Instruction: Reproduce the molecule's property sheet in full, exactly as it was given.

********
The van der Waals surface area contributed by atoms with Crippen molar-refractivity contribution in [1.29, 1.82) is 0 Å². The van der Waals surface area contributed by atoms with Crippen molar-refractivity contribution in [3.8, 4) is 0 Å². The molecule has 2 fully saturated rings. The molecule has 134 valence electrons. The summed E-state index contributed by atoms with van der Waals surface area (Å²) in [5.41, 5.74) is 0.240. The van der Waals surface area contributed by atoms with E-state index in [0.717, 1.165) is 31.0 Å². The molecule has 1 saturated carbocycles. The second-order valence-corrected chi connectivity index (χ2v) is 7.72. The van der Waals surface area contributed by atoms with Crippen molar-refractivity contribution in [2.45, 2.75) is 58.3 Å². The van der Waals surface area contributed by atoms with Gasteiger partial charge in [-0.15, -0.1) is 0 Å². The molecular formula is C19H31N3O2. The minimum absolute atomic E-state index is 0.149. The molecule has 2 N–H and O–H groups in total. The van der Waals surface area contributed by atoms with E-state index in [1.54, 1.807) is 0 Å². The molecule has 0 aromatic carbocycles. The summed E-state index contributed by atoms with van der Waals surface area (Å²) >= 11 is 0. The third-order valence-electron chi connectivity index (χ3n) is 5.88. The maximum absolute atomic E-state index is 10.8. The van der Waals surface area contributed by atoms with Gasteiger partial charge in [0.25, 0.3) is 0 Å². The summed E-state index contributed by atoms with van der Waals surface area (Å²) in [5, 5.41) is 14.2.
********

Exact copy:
The van der Waals surface area contributed by atoms with Crippen molar-refractivity contribution in [1.29, 1.82) is 0 Å². The van der Waals surface area contributed by atoms with Crippen molar-refractivity contribution in [3.8, 4) is 0 Å². The molecule has 2 fully saturated rings. The molecule has 134 valence electrons. The summed E-state index contributed by atoms with van der Waals surface area (Å²) in [5.41, 5.74) is 0.240. The van der Waals surface area contributed by atoms with E-state index in [0.717, 1.165) is 31.0 Å². The molecule has 1 saturated carbocycles. The second-order valence-corrected chi connectivity index (χ2v) is 7.72. The van der Waals surface area contributed by atoms with Crippen molar-refractivity contribution in [2.45, 2.75) is 58.3 Å². The van der Waals surface area contributed by atoms with Gasteiger partial charge in [-0.15, -0.1) is 0 Å². The molecular formula is C19H31N3O2. The minimum absolute atomic E-state index is 0.149. The molecule has 2 N–H and O–H groups in total. The van der Waals surface area contributed by atoms with E-state index in [1.54, 1.807) is 0 Å². The molecule has 0 aromatic carbocycles. The summed E-state index contributed by atoms with van der Waals surface area (Å²) >= 11 is 0. The third-order valence-electron chi connectivity index (χ3n) is 5.88. The maximum absolute atomic E-state index is 10.8. The van der Waals surface area contributed by atoms with Gasteiger partial charge in [0.25, 0.3) is 0 Å². The summed E-state index contributed by atoms with van der Waals surface area (Å²) in [5, 5.41) is 14.2.